With Miers Nomination Buried, Frist Resurrects Up-or-Down-Vote Principle

A day before President Bush accepted Harriet Miers’ withdrawal from her nomination to the Supreme Court, Senate Majority Leader Bill Frist (R-TN) gave White House chief of staff Andy Card a “frank assessment of the situation in the committee and in the full Senate.” Frist’s “frank assessment” represented the culmination of the right-wing’s efforts to stop Miers from receiving a single hearing, let alone an up-or-down-vote in the full Senate.

After Miers’ nomination was pulled, the Washington Post’s David Broder said that “there is no plausible way the White House can insist that every major judicial nominee deserves such a vote.”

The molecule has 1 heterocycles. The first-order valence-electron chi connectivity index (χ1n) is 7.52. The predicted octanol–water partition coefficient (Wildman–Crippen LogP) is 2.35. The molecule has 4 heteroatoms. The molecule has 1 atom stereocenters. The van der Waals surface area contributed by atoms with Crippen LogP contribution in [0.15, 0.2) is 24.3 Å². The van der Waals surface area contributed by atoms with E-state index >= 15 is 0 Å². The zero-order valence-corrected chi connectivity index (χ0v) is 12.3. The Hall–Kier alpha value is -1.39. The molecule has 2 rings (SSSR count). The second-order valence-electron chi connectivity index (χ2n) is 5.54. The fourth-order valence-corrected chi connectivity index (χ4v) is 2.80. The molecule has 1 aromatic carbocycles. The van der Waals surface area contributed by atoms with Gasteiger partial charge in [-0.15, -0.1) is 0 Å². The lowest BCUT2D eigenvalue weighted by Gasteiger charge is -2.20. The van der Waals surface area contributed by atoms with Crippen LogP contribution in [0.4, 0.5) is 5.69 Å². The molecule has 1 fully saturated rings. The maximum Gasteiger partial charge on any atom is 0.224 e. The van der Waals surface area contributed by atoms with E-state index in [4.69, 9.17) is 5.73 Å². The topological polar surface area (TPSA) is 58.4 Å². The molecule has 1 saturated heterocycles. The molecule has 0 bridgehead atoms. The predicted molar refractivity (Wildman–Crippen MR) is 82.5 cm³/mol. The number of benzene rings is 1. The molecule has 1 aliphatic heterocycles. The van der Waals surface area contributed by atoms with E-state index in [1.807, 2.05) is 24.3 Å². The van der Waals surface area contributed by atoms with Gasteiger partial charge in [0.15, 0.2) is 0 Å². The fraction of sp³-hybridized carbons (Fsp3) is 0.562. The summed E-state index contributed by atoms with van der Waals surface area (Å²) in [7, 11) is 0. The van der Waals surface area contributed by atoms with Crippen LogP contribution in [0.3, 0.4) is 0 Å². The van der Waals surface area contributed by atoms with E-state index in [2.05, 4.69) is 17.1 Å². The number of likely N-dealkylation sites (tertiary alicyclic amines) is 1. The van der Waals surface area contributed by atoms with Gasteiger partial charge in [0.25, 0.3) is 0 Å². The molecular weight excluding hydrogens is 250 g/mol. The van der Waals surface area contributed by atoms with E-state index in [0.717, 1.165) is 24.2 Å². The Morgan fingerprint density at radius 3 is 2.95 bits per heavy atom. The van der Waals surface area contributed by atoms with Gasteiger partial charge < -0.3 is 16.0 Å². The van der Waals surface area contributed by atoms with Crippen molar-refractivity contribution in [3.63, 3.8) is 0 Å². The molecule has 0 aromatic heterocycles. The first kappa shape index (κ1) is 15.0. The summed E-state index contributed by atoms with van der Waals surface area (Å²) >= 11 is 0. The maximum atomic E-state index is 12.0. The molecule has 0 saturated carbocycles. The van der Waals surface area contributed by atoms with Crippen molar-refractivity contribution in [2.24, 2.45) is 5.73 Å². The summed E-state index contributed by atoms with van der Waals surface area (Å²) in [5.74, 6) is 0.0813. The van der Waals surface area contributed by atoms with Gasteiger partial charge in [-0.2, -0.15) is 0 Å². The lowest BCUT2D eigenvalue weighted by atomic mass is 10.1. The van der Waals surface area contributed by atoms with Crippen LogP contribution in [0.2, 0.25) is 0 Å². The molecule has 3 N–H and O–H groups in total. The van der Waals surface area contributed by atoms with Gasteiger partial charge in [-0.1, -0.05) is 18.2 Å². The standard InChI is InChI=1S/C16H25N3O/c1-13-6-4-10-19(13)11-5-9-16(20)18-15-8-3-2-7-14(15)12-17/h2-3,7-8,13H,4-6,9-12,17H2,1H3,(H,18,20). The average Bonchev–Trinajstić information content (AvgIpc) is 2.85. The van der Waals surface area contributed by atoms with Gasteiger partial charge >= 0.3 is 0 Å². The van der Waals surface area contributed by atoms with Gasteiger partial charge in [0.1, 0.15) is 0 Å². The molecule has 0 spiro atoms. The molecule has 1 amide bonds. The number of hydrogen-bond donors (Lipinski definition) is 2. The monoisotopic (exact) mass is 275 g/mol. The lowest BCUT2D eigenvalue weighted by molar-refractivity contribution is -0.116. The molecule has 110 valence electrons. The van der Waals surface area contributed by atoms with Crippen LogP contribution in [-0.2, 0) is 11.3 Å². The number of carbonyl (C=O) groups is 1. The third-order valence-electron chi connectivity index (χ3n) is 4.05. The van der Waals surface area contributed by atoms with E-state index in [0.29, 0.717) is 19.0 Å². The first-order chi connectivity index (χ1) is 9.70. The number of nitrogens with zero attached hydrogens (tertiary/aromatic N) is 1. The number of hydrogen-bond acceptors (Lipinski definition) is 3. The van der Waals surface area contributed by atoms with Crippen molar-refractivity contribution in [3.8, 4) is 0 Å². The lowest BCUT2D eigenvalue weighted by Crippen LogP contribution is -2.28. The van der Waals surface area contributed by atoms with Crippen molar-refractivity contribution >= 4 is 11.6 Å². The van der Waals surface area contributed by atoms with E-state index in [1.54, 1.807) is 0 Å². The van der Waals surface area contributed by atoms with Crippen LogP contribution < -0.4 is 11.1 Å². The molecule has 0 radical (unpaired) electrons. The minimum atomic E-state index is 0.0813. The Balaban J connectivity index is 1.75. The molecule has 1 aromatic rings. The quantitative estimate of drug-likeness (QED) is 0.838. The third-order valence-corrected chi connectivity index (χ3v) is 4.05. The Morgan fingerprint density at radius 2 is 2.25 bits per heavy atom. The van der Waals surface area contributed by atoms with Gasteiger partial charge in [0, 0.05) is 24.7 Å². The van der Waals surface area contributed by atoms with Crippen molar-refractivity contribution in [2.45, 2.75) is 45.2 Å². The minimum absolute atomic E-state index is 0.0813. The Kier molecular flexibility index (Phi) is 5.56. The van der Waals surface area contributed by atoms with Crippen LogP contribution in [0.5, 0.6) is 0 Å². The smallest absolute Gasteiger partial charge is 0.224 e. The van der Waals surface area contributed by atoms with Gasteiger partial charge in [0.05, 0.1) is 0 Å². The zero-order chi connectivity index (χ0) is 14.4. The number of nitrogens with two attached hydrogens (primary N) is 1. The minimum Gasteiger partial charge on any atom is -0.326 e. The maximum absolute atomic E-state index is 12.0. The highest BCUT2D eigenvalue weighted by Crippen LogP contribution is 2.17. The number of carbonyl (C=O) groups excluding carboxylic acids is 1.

Frist seems to have found a way – just forget the Miers debacle ever happened. On Fox News Sunday, Frist trotted out the pre-Miers talking points:

So I think it would be unconscionable “” I think it would be wrong “” I think it would be against the intent of the founding fathers and our Constitution to deny Sam Alito an up or down vote on the floor of the United States Senate. I have stood from day one on principle that these Supreme Court justices “” nominees deserve an up-or-down-vote, and it would be absolutely wrong to deny him that.

Our video diagnosis of Frist: selective amnesia.